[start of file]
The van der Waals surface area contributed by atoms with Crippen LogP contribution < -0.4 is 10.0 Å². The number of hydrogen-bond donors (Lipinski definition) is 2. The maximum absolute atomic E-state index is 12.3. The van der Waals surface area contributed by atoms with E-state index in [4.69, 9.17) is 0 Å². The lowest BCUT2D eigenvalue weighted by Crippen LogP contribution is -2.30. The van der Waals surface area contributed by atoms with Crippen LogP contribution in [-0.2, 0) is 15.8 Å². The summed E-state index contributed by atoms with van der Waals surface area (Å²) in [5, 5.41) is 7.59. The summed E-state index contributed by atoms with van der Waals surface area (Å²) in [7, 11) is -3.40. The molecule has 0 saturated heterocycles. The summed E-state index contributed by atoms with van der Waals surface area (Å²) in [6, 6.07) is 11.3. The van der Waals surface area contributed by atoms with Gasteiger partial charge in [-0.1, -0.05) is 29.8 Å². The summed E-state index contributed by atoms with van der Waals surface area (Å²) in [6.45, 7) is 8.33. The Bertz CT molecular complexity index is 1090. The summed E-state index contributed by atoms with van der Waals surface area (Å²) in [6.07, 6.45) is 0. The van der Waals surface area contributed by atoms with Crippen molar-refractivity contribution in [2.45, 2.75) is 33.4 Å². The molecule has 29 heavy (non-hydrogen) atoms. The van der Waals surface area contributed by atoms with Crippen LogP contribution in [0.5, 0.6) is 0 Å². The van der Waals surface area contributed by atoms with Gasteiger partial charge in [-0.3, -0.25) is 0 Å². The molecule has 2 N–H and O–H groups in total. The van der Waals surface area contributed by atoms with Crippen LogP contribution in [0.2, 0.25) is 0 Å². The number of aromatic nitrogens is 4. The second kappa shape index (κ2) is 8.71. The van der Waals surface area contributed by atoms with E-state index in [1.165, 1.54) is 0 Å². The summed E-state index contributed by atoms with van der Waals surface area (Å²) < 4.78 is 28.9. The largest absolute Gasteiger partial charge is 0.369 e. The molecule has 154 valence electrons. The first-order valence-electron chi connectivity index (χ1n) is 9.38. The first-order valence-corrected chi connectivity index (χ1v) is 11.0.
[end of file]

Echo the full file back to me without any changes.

The van der Waals surface area contributed by atoms with Crippen LogP contribution < -0.4 is 10.0 Å². The number of hydrogen-bond donors (Lipinski definition) is 2. The maximum absolute atomic E-state index is 12.3. The van der Waals surface area contributed by atoms with E-state index in [4.69, 9.17) is 0 Å². The lowest BCUT2D eigenvalue weighted by Crippen LogP contribution is -2.30. The van der Waals surface area contributed by atoms with Crippen LogP contribution in [-0.2, 0) is 15.8 Å². The summed E-state index contributed by atoms with van der Waals surface area (Å²) in [5, 5.41) is 7.59. The summed E-state index contributed by atoms with van der Waals surface area (Å²) in [7, 11) is -3.40. The molecule has 0 saturated heterocycles. The summed E-state index contributed by atoms with van der Waals surface area (Å²) in [6, 6.07) is 11.3. The van der Waals surface area contributed by atoms with Gasteiger partial charge in [-0.1, -0.05) is 29.8 Å². The summed E-state index contributed by atoms with van der Waals surface area (Å²) in [6.45, 7) is 8.33. The Bertz CT molecular complexity index is 1090. The summed E-state index contributed by atoms with van der Waals surface area (Å²) in [6.07, 6.45) is 0. The van der Waals surface area contributed by atoms with Crippen molar-refractivity contribution in [2.45, 2.75) is 33.4 Å². The molecule has 29 heavy (non-hydrogen) atoms. The van der Waals surface area contributed by atoms with Crippen LogP contribution in [0.5, 0.6) is 0 Å². The van der Waals surface area contributed by atoms with Gasteiger partial charge in [-0.3, -0.25) is 0 Å². The molecule has 2 N–H and O–H groups in total. The van der Waals surface area contributed by atoms with Crippen LogP contribution in [0.2, 0.25) is 0 Å². The number of aromatic nitrogens is 4. The second kappa shape index (κ2) is 8.71. The van der Waals surface area contributed by atoms with E-state index in [1.165, 1.54) is 0 Å². The summed E-state index contributed by atoms with van der Waals surface area (Å²) < 4.78 is 28.9. The largest absolute Gasteiger partial charge is 0.369 e. The molecule has 154 valence electrons. The first-order valence-electron chi connectivity index (χ1n) is 9.38. The first-order valence-corrected chi connectivity index (χ1v) is 11.0.